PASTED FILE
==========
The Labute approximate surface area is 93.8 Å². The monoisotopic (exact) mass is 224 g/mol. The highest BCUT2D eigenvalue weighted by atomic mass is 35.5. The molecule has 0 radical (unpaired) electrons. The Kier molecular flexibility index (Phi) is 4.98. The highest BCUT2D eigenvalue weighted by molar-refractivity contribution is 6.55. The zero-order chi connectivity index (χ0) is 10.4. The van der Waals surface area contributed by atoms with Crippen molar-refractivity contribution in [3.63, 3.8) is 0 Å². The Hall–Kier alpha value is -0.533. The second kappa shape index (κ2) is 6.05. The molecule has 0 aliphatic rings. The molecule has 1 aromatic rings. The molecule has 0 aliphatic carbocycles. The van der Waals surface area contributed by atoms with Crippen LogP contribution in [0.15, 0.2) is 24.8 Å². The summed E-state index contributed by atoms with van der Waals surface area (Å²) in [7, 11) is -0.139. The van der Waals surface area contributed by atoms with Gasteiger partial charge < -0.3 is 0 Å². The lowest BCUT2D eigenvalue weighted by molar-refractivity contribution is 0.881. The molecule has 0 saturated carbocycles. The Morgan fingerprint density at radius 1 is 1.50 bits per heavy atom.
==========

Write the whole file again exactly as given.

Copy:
The Labute approximate surface area is 93.8 Å². The monoisotopic (exact) mass is 224 g/mol. The highest BCUT2D eigenvalue weighted by atomic mass is 35.5. The molecule has 0 radical (unpaired) electrons. The Kier molecular flexibility index (Phi) is 4.98. The highest BCUT2D eigenvalue weighted by molar-refractivity contribution is 6.55. The zero-order chi connectivity index (χ0) is 10.4. The van der Waals surface area contributed by atoms with Crippen molar-refractivity contribution in [3.63, 3.8) is 0 Å². The Hall–Kier alpha value is -0.533. The second kappa shape index (κ2) is 6.05. The molecule has 0 aliphatic rings. The molecule has 1 aromatic rings. The molecule has 0 aliphatic carbocycles. The van der Waals surface area contributed by atoms with Crippen LogP contribution in [0.15, 0.2) is 24.8 Å². The summed E-state index contributed by atoms with van der Waals surface area (Å²) in [7, 11) is -0.139. The van der Waals surface area contributed by atoms with Gasteiger partial charge < -0.3 is 0 Å². The lowest BCUT2D eigenvalue weighted by molar-refractivity contribution is 0.881. The molecule has 0 saturated carbocycles. The Morgan fingerprint density at radius 1 is 1.50 bits per heavy atom.